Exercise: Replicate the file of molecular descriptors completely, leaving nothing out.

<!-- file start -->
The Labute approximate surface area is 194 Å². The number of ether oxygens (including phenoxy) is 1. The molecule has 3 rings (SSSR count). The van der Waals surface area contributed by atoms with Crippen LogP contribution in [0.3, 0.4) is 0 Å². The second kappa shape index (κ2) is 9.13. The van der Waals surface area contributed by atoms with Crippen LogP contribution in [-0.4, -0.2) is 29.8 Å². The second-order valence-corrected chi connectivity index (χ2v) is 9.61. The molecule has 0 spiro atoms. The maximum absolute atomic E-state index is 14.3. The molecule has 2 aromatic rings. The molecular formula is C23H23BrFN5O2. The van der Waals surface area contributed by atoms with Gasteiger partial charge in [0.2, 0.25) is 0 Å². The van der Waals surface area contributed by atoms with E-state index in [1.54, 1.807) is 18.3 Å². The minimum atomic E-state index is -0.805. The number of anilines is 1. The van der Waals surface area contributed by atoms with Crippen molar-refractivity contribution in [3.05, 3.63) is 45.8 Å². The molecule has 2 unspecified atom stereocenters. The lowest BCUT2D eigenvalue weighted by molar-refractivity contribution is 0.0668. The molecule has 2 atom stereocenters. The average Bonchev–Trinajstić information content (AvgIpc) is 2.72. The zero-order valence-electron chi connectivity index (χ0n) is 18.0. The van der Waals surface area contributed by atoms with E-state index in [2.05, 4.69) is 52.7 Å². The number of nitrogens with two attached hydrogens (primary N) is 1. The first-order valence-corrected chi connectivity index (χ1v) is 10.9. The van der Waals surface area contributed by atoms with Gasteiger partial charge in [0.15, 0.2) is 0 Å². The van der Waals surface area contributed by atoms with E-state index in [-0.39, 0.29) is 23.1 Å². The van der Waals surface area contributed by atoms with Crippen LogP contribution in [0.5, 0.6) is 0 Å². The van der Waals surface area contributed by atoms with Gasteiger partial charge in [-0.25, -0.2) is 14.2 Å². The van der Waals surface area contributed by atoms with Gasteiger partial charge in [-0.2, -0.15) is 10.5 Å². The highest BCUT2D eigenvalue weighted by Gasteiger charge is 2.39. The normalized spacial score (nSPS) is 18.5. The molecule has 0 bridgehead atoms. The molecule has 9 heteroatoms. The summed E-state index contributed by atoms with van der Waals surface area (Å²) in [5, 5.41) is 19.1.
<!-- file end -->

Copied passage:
The Labute approximate surface area is 194 Å². The number of ether oxygens (including phenoxy) is 1. The molecule has 3 rings (SSSR count). The van der Waals surface area contributed by atoms with Crippen LogP contribution in [0.3, 0.4) is 0 Å². The second kappa shape index (κ2) is 9.13. The van der Waals surface area contributed by atoms with Crippen LogP contribution in [-0.4, -0.2) is 29.8 Å². The second-order valence-corrected chi connectivity index (χ2v) is 9.61. The molecule has 0 spiro atoms. The maximum absolute atomic E-state index is 14.3. The molecule has 2 aromatic rings. The molecular formula is C23H23BrFN5O2. The van der Waals surface area contributed by atoms with Gasteiger partial charge in [0.2, 0.25) is 0 Å². The van der Waals surface area contributed by atoms with E-state index in [1.54, 1.807) is 18.3 Å². The minimum atomic E-state index is -0.805. The number of anilines is 1. The van der Waals surface area contributed by atoms with Crippen molar-refractivity contribution in [3.05, 3.63) is 45.8 Å². The molecule has 2 unspecified atom stereocenters. The lowest BCUT2D eigenvalue weighted by molar-refractivity contribution is 0.0668. The molecule has 2 atom stereocenters. The average Bonchev–Trinajstić information content (AvgIpc) is 2.72. The zero-order valence-electron chi connectivity index (χ0n) is 18.0. The van der Waals surface area contributed by atoms with E-state index in [2.05, 4.69) is 52.7 Å². The number of nitrogens with two attached hydrogens (primary N) is 1. The first-order valence-corrected chi connectivity index (χ1v) is 10.9. The van der Waals surface area contributed by atoms with Gasteiger partial charge in [0.15, 0.2) is 0 Å². The van der Waals surface area contributed by atoms with E-state index in [-0.39, 0.29) is 23.1 Å². The van der Waals surface area contributed by atoms with Crippen LogP contribution in [0.5, 0.6) is 0 Å². The van der Waals surface area contributed by atoms with Gasteiger partial charge in [-0.25, -0.2) is 14.2 Å². The van der Waals surface area contributed by atoms with Gasteiger partial charge in [-0.2, -0.15) is 10.5 Å². The highest BCUT2D eigenvalue weighted by Gasteiger charge is 2.39. The normalized spacial score (nSPS) is 18.5. The molecule has 0 bridgehead atoms. The molecule has 9 heteroatoms. The summed E-state index contributed by atoms with van der Waals surface area (Å²) in [5, 5.41) is 19.1.